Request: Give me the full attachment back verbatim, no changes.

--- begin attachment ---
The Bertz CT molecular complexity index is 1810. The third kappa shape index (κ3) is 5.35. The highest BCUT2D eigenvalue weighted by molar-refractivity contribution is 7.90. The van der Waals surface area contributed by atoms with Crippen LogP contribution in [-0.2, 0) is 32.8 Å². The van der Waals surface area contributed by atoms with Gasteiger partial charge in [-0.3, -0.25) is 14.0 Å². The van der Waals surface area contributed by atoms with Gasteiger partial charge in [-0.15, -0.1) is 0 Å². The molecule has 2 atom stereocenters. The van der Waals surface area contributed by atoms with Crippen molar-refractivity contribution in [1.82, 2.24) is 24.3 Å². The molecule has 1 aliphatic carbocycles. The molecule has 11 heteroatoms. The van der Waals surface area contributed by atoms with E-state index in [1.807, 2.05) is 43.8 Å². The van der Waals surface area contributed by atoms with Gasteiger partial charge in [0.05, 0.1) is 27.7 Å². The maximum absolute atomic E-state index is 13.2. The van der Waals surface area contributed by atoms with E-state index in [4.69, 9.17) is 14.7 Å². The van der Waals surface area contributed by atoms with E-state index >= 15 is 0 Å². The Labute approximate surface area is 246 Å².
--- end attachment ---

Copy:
The Bertz CT molecular complexity index is 1810. The third kappa shape index (κ3) is 5.35. The highest BCUT2D eigenvalue weighted by molar-refractivity contribution is 7.90. The van der Waals surface area contributed by atoms with Crippen LogP contribution in [-0.2, 0) is 32.8 Å². The van der Waals surface area contributed by atoms with Gasteiger partial charge in [-0.3, -0.25) is 14.0 Å². The van der Waals surface area contributed by atoms with Gasteiger partial charge in [-0.15, -0.1) is 0 Å². The molecule has 2 atom stereocenters. The van der Waals surface area contributed by atoms with Crippen molar-refractivity contribution in [1.82, 2.24) is 24.3 Å². The molecule has 1 aliphatic carbocycles. The molecule has 11 heteroatoms. The van der Waals surface area contributed by atoms with E-state index in [1.807, 2.05) is 43.8 Å². The van der Waals surface area contributed by atoms with Gasteiger partial charge in [0.05, 0.1) is 27.7 Å². The maximum absolute atomic E-state index is 13.2. The van der Waals surface area contributed by atoms with E-state index in [4.69, 9.17) is 14.7 Å². The van der Waals surface area contributed by atoms with E-state index >= 15 is 0 Å². The Labute approximate surface area is 246 Å².